> >       the VDSO
> >       ...
> >
> > In general, userspace can tag memory that it "owns", and we do not assume
> > a transfer of ownership except in the "OK" list above.  Otherwise, it's
> > the kernel's memory, or the owner is simply not well defined.
>
> Agreed on the general idea: a process should be able to pass tagged pointers at the
> syscall interface, as long as they point to memory privately owned by the process. I
> think it would be possible to simplify the definition of "non-weird" memory by using
> only this "OK" list:
> - mmap() done by the process itself, where either:
>    * flags = MAP_PRIVATE | MAP_ANONYMOUS
>    * flags = MAP_PRIVATE and fd refers to a regular file or a well-defined list of
> device files (like /dev/zero)
> - brk() done by the process itself
> - Any memory mapped by the kernel in the new process's address space during execve(),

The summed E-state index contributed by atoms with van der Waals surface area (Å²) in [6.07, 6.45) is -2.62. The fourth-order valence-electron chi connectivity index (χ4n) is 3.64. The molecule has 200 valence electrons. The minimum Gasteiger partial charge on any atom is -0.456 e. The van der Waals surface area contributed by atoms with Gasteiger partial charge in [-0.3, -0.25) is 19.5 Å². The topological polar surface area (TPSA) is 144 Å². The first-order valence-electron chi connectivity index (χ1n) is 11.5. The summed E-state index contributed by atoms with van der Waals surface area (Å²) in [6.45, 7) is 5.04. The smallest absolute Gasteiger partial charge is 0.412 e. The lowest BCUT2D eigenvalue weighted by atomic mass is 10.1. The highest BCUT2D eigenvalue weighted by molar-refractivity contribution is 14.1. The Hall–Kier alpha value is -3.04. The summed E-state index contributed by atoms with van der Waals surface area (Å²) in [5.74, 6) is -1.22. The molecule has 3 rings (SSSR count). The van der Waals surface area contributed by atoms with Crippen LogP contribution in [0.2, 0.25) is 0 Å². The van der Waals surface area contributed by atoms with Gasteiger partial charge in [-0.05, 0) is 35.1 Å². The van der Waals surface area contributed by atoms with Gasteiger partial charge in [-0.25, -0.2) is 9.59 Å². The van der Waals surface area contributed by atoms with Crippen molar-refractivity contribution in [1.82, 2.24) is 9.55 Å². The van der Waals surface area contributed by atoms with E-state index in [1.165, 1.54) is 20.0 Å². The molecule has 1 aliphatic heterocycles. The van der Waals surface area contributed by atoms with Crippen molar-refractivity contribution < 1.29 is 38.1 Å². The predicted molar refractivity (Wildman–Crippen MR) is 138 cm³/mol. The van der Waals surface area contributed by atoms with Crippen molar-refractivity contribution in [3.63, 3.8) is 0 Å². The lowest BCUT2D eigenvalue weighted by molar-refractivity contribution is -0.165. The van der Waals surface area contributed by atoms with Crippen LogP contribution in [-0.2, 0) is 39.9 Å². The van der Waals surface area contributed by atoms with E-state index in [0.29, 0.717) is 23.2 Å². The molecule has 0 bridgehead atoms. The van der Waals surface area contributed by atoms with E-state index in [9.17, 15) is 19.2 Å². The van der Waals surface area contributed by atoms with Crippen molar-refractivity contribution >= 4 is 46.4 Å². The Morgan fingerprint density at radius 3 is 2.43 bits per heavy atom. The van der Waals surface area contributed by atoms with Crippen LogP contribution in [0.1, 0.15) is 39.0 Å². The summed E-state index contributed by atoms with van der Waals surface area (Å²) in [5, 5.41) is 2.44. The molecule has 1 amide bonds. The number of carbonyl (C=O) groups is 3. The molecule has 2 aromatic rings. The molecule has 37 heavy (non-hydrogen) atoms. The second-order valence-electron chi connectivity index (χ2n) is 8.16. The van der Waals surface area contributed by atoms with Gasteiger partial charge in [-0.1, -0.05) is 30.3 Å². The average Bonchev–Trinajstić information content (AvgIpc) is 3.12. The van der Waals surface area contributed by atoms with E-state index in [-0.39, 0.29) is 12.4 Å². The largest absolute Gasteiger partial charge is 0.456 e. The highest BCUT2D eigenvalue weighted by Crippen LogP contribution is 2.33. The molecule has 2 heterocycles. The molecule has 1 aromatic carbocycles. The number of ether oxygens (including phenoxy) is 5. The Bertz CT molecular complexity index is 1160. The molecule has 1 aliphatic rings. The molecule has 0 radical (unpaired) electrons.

> with the same restrictions as above ([vdso]/[vvar] are therefore excluded)
>
> > I would also like to see advice for userspace developers, particularly
> > things like (strawman, please challenge!):
>
> To some extent, one could call me a userspace developer, so I'll try to help :)
>
> >   * Userspace should set tags at the point of allocation only.
>
> Yes, tags are only supposed to be set at the point of either allocation or
> deallocation/reallocation. However, allocators can in principle be nested, so an
> allocator could  take a region allocated by malloc() as input and subdivide it
> (changing tags in the process). That said, this suballocator must not free() that
> region until all the suballocations themselves have been freed (thereby restoring the
> tags initially set by malloc()).
>
> >   * If you don't know how an object was allocated, you cannot modify the
> >     tag, period.
>